Google doesn’t use every like, comment or share to rank the pages on your website, but social media gives you another avenue to connect with your local audience and bring traffic to your location-focused URLs. In turn, this sends the search engines important signals about the local relevance of your content.
Google My Business for multiple locations
Whether your business has one location or many, it’s essential to have a presence on Google My Business when you’re endeavouring to strengthen your local SEO.
The following hints and tips can help you use Google My Business to the best effect for multiple locations:
- Once you’re logged into your Google My Business account, you can see how many locations you currently have listed by clicking on the main menu icon (the three horizontal lines to the left of ‘Google My Business’ at the top of the page) and click on the ‘All locations’ option. This will take you to a screen where you can manage your locations.
- Use one Google account to control all of your locations rather than letting someone at each premises log in from their own account. This will help you to keep all of the information consistent across locations.
- Although you should only have one account – and, remember, you can give other people different administration rights so you’re not managing your Google My Business profile alone – you can set up different business accounts for each location. This won’t be the right option for every business but it can be especially helpful if you offer different services at different locations.
- As with directory listings, you need to make sure that your addresses and contact details are listed correctly on Google My Business and consistent with how your address appears in other online profiles.
You can find out ‘bulk location management’ on Google My Business.
As an aside, Google My Business has recently added an ‘Accessibility attributes’ feature to let you provide more detailed information to customers about accessibility at each location. You can also list different opening times for each location, different contact details and much more.
Google Maps and local search ads
Google Maps – with its local search ads facility – is also the ideal place to build your presence across multiple locations. Check out our recent blog about boosting your visibility on Google Maps to find out more about how you can apply the advice to your multi-location business.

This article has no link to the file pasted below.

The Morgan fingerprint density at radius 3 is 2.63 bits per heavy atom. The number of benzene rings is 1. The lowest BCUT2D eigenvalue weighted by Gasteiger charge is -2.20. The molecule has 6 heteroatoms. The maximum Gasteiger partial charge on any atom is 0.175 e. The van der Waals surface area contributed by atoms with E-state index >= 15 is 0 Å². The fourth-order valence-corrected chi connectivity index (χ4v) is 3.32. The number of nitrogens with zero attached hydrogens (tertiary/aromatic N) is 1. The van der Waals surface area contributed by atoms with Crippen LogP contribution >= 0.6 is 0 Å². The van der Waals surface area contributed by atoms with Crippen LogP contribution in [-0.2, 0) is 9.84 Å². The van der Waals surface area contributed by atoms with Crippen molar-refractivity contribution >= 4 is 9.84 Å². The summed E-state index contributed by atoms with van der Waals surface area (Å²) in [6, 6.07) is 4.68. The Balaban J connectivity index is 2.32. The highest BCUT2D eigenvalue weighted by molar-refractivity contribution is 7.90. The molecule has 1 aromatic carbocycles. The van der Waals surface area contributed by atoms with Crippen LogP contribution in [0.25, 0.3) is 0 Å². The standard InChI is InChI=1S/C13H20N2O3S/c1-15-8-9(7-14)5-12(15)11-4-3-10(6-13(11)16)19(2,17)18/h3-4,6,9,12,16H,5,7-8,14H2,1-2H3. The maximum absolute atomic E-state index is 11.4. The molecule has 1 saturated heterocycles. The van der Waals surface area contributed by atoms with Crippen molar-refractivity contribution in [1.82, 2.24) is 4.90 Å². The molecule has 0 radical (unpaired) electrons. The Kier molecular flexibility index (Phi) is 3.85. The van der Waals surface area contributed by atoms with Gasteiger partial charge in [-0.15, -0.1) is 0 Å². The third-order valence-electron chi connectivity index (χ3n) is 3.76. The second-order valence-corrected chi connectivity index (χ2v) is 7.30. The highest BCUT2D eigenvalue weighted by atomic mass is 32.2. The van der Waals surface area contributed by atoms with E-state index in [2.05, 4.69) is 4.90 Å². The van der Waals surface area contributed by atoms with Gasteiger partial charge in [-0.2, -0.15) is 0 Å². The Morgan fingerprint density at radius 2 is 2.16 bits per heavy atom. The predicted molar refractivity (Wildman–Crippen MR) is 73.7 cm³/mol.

Things to avoid
It’s also important to be aware of things that can negatively impact on your local SEO for multiple locations. Google Search Console advises against:
- Having multiple domain names or pages targeted at specific regions or cities that funnel users to one page
- Generating pages to funnel visitors into the actual usable or relevant portion of your site(s) as this can add an extra, unnecessary layer of pages people have to move through before they reach the content they need
- Substantially similar pages that are all closer to search results than a clearly defined, browsable hierarchy
What if you only have one location but serve multiple areas locally?
If you only have one physical location but provide services or goods to multiple areas locally – e.g. you run a takeaway that delivers food – then much of the advice in this article applies to your website too.
It is still crucial to create some location-focused content on your website but it may be overkill to have dedicated pages for every location you serve, especially if you’re based in a city and deliver to lots of different boroughs within a specific radius. In this case, your local SEO efforts should probably combine:
- one page per city, if you cover several cities within your region
- one page per service, if you offer multiple services
- frequent but appropriate mention of the areas you serve throughout the website (but don’t shoe horn long lists of places into your copy!)
- hyperlocal blogging on an ongoing basis that mentions specific areas, probably mixed with more generic articles about your products or services
It is helpful to feature your main location in your page URLs, meta data, headings, etc. Remember that Google will consider the searcher’s location when returning SERPs. If your business’s main location is clear and the website reinforces the areas you serve throughout the copy and optimisation, your website should rank well.
In all instances, our advice is to be targeted and selective about the locations for which you want to optimise your local SEO rather than trying to reach too many locations. You can always add more as you discover what works for your audience.
Local search is extremely common and extremely valuable. Half of all mobile searches were done with local intent in mind. More than 6 in 10 resulted in the purchase. (Source: Ironpaper)
I’ve recently created a FREE Local SEO Checklist, which reveals The 7 (Vital) Things You Need To Do To Get Your Local Website Ranking On The First Page Of Google. Grab it here!